- You already have been approved for another program such as Temporary Assistance for Needy Families, Supplemental Security Income, or Unemployment Insurance
- You are enrolled at least half-time in either college classes or an employment training program
What Is ABAWD?
Anyone deemed an able-bodied adult with no dependents (ABAWD) must meet an additional set of qualification criteria. This group describes applicants between ages 18 and 49 who are in good physical and mental health and who have no dependent care responsibilities. For applicants who fall into this category, the following must also be true in order to gain SNAP approval:
- The applicant must work at least 80 hours per month
- The applicant must be enrolled in some type of work program for at least 80 hours per month
- The applicant must spend at least a combined 80 hours a month both working and participating in a work program
- The applicant must participate in a workfare program
ABAWD applicants cannot reduce their work hours to below 30 hours per week, and they must register with their state’s online work registration portal. Some states also may require that ABAWD applicants participate in the state’s workforce program and/or its SNAP Employment and Training Program. The SNAP program takes these requirements seriously – anyone found to be out of compliance will lose benefits for one month after the first instance, three months after a second, and six months after a third.
However, if any of the following describes your situation, you may be considered exempt from ABAWD requirements:
- You have dependent care responsibilities for a child under 18 who lives within your household
- You are pregnant
- You are, for any other reason, exempt from the requirements presented here
Citizenship / State Residency
SNAP benefits are designed to support U.S. citizens, as well as non-citizens who have documented permission to live in the United States. Undocumented non-citizens are not eligible for food stamps. Non-citizens with appropriate documentation of lawful residence are often approved for SNAP benefits. Since benefits are administered at the state level, applicants must live within the state where they apply.
If you’re a non-citizen without a green card, make sure to talk to your local SNAP office about your options. In some cases, receiving SNAP benefits classifies you as a public charge, which may lower your chances of being approved for green card status.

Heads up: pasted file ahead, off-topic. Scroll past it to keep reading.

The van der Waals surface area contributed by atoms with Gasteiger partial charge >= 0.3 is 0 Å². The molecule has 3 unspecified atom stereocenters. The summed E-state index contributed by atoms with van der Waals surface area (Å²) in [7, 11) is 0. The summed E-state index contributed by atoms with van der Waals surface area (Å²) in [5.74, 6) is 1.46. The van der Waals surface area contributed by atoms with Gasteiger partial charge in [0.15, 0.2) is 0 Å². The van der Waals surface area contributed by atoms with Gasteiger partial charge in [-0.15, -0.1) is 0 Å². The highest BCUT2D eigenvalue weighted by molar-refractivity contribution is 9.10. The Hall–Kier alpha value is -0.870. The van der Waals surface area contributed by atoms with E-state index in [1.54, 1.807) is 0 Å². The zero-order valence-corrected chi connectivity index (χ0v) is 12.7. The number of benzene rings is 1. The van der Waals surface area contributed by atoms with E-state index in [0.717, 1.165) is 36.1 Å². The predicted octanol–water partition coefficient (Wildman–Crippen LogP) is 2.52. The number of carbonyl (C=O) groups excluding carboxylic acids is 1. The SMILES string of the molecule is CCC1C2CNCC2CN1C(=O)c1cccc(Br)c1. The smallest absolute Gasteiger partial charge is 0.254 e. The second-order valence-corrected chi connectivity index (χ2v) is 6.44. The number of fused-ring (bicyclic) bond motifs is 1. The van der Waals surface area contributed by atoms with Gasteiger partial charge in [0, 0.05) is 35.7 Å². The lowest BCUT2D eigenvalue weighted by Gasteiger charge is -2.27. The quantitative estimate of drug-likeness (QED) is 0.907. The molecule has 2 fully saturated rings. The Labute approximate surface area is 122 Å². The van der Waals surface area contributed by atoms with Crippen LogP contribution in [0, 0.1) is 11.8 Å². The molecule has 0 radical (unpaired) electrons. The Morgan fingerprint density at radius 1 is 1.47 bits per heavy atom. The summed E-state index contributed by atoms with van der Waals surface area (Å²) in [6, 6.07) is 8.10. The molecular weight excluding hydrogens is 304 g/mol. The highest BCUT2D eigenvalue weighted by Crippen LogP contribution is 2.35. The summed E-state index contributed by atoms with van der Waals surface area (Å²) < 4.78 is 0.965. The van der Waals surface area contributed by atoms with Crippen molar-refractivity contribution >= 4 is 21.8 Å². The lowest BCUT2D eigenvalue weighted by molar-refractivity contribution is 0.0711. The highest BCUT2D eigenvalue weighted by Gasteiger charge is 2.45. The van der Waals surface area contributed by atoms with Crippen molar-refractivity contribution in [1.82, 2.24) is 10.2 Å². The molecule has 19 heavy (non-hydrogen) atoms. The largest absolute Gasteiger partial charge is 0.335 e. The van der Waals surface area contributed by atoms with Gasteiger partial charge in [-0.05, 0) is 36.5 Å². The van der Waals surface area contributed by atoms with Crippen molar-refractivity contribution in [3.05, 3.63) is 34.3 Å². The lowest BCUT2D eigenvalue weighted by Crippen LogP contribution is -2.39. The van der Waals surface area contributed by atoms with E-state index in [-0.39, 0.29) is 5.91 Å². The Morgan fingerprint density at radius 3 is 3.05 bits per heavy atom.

The U.S. Code of Federal Regulations also stipulates that any member of a federally recognized Native American tribal nation may apply for food stamps through the state where the tribe is located. And for situations in which tribal communities live too far from SNAP local offices, benefits are provided through a special program called the Food Distribution Program on Indian Reservations program. Instead of providing benefits through EBT cards, the program delivers healthy food directly to SNAP households within tribal communities.
Food Stamps for the Homeless
You are not required to have a permanent address to apply for food stamps. Those who are staying in shelters or living temporarily with friends or family members are also eligible to apply. If you are at a temporary residence, you can use that address for your SNAP application. You can also use the address of an authorized representative or even the address of your local SNAP office. Benefits for homeless applicants may vary from state to state, so it’s important to consult your local office to find out about the requirements in your area.
Are Students Eligible for Food Stamps?
In some cases, yes, students may be eligible for SNAP benefits. Most able-bodied students aged 18-49 who are enrolled in college courses at least half time are not eligible for benefits.
However, students whose situations meet the following criteria may be eligible for SNAP benefits:
- They work at least 20 hours a week
- They are the primary caretaker for a dependent child under age 6
- They are enrolled in a state or federally financed work study program
- They currently receive public assistance benefits under a Title IV-A program
- They have primary caretaking responsibilities for a dependent household member between the ages of 5 and 12, and do not have adequate child care to attend school and work a minimum of 20 hours, or to take part in a state or federally financed work-study program
- They participate in one of the following programs:
- A training or employment program under the Food Stamp Act
- A program under Section 236 of the Trade Act of 1974
- A program under the Workforce Investment Act of 1998
- Any other state or federal training or employment program
- They are a single parent and the primary caretaker of a dependent child under age 12 and enrolled in college courses full-time
Food Stamps Eligibility
The Supplemental Nutrition Assistance Program does its part to help American families have access to the food they need to stay healthy. Applicants must meet all minimum eligibility criteria to be accepted into the food stamps program. To achieve the best outcome possible, it helps to fully understand the eligibility guidelines before applying for food assistance. To learn more, reach out to your local SNAP office by phone, email, or in person to better understand the specific requirements of your state’s assistance program.